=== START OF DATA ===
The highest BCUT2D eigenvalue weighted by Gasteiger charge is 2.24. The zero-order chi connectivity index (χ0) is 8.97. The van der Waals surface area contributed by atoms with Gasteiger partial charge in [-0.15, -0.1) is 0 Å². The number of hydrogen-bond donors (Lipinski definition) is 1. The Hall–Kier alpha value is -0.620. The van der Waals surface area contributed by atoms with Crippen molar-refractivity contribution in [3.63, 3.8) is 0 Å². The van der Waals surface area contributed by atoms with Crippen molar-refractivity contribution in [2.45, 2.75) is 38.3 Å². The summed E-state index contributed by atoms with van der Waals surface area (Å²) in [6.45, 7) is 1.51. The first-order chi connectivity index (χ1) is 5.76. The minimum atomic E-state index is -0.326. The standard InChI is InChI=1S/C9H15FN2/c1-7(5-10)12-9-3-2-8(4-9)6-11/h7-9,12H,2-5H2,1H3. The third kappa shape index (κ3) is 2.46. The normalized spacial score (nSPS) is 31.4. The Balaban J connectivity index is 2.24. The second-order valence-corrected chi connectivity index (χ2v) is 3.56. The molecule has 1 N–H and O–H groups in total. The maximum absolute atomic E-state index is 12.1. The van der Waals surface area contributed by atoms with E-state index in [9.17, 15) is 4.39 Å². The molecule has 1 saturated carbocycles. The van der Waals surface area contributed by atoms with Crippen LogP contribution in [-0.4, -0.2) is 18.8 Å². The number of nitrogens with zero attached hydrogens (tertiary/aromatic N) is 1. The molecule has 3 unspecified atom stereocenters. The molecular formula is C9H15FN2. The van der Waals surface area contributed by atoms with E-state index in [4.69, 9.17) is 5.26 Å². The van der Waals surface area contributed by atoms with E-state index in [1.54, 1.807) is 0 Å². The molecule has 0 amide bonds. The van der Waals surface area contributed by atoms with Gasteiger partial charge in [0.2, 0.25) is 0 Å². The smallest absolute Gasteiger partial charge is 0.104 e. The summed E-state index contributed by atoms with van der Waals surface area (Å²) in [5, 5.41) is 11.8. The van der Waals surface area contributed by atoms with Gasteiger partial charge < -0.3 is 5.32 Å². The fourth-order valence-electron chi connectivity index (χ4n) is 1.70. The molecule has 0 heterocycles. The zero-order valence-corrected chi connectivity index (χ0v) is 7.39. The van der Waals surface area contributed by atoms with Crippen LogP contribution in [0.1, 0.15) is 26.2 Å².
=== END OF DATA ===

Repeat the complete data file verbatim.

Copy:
The highest BCUT2D eigenvalue weighted by Gasteiger charge is 2.24. The zero-order chi connectivity index (χ0) is 8.97. The van der Waals surface area contributed by atoms with Gasteiger partial charge in [-0.15, -0.1) is 0 Å². The number of hydrogen-bond donors (Lipinski definition) is 1. The Hall–Kier alpha value is -0.620. The van der Waals surface area contributed by atoms with Crippen molar-refractivity contribution in [3.63, 3.8) is 0 Å². The van der Waals surface area contributed by atoms with Crippen molar-refractivity contribution in [2.45, 2.75) is 38.3 Å². The summed E-state index contributed by atoms with van der Waals surface area (Å²) in [6.45, 7) is 1.51. The first-order chi connectivity index (χ1) is 5.76. The minimum atomic E-state index is -0.326. The standard InChI is InChI=1S/C9H15FN2/c1-7(5-10)12-9-3-2-8(4-9)6-11/h7-9,12H,2-5H2,1H3. The third kappa shape index (κ3) is 2.46. The normalized spacial score (nSPS) is 31.4. The Balaban J connectivity index is 2.24. The second-order valence-corrected chi connectivity index (χ2v) is 3.56. The molecule has 1 N–H and O–H groups in total. The maximum absolute atomic E-state index is 12.1. The van der Waals surface area contributed by atoms with E-state index in [9.17, 15) is 4.39 Å². The molecule has 1 saturated carbocycles. The van der Waals surface area contributed by atoms with Crippen LogP contribution in [-0.4, -0.2) is 18.8 Å². The number of nitrogens with zero attached hydrogens (tertiary/aromatic N) is 1. The molecule has 3 unspecified atom stereocenters. The molecular formula is C9H15FN2. The van der Waals surface area contributed by atoms with E-state index in [4.69, 9.17) is 5.26 Å². The van der Waals surface area contributed by atoms with E-state index in [1.54, 1.807) is 0 Å². The molecule has 0 amide bonds. The van der Waals surface area contributed by atoms with Gasteiger partial charge in [0.2, 0.25) is 0 Å². The smallest absolute Gasteiger partial charge is 0.104 e. The summed E-state index contributed by atoms with van der Waals surface area (Å²) in [5, 5.41) is 11.8. The van der Waals surface area contributed by atoms with Gasteiger partial charge < -0.3 is 5.32 Å². The fourth-order valence-electron chi connectivity index (χ4n) is 1.70. The molecule has 0 heterocycles. The zero-order valence-corrected chi connectivity index (χ0v) is 7.39. The van der Waals surface area contributed by atoms with Crippen LogP contribution in [0.1, 0.15) is 26.2 Å².